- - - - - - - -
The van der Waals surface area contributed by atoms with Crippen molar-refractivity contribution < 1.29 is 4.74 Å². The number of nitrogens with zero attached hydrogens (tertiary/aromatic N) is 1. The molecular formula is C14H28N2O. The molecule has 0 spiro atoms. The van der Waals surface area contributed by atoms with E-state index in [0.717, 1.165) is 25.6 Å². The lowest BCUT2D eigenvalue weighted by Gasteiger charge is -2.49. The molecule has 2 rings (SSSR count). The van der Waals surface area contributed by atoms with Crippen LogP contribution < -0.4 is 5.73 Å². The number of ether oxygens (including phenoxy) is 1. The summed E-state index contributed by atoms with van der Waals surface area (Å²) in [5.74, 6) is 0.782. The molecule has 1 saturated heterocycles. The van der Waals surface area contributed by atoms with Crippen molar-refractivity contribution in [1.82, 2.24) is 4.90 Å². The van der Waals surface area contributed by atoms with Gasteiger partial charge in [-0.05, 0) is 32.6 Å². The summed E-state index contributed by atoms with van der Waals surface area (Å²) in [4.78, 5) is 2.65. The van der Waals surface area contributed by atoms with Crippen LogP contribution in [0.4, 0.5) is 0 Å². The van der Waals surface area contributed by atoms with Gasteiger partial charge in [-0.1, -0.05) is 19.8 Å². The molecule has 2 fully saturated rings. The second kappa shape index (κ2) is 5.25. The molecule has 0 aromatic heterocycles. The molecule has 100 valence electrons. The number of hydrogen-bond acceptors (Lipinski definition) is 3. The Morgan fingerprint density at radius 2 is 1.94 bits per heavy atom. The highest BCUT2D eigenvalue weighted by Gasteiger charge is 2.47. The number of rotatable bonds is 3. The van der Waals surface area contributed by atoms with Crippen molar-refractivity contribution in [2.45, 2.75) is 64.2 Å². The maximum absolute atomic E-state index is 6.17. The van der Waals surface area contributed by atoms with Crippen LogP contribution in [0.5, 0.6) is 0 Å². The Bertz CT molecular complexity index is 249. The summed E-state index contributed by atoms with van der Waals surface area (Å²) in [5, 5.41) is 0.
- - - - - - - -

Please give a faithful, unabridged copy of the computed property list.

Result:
The van der Waals surface area contributed by atoms with Crippen molar-refractivity contribution < 1.29 is 4.74 Å². The number of nitrogens with zero attached hydrogens (tertiary/aromatic N) is 1. The molecular formula is C14H28N2O. The molecule has 0 spiro atoms. The van der Waals surface area contributed by atoms with E-state index in [0.717, 1.165) is 25.6 Å². The lowest BCUT2D eigenvalue weighted by Gasteiger charge is -2.49. The molecule has 2 rings (SSSR count). The van der Waals surface area contributed by atoms with Crippen LogP contribution < -0.4 is 5.73 Å². The number of ether oxygens (including phenoxy) is 1. The summed E-state index contributed by atoms with van der Waals surface area (Å²) in [5.74, 6) is 0.782. The molecule has 1 saturated heterocycles. The van der Waals surface area contributed by atoms with Crippen molar-refractivity contribution in [1.82, 2.24) is 4.90 Å². The van der Waals surface area contributed by atoms with Gasteiger partial charge in [-0.05, 0) is 32.6 Å². The summed E-state index contributed by atoms with van der Waals surface area (Å²) in [4.78, 5) is 2.65. The van der Waals surface area contributed by atoms with Crippen LogP contribution in [0.4, 0.5) is 0 Å². The van der Waals surface area contributed by atoms with Gasteiger partial charge in [-0.1, -0.05) is 19.8 Å². The molecule has 2 fully saturated rings. The second kappa shape index (κ2) is 5.25. The molecule has 0 aromatic heterocycles. The molecule has 100 valence electrons. The number of hydrogen-bond acceptors (Lipinski definition) is 3. The Morgan fingerprint density at radius 2 is 1.94 bits per heavy atom. The highest BCUT2D eigenvalue weighted by Gasteiger charge is 2.47. The number of rotatable bonds is 3. The van der Waals surface area contributed by atoms with Crippen molar-refractivity contribution in [2.45, 2.75) is 64.2 Å². The maximum absolute atomic E-state index is 6.17. The van der Waals surface area contributed by atoms with Crippen LogP contribution in [0.5, 0.6) is 0 Å². The Bertz CT molecular complexity index is 249. The summed E-state index contributed by atoms with van der Waals surface area (Å²) in [5, 5.41) is 0.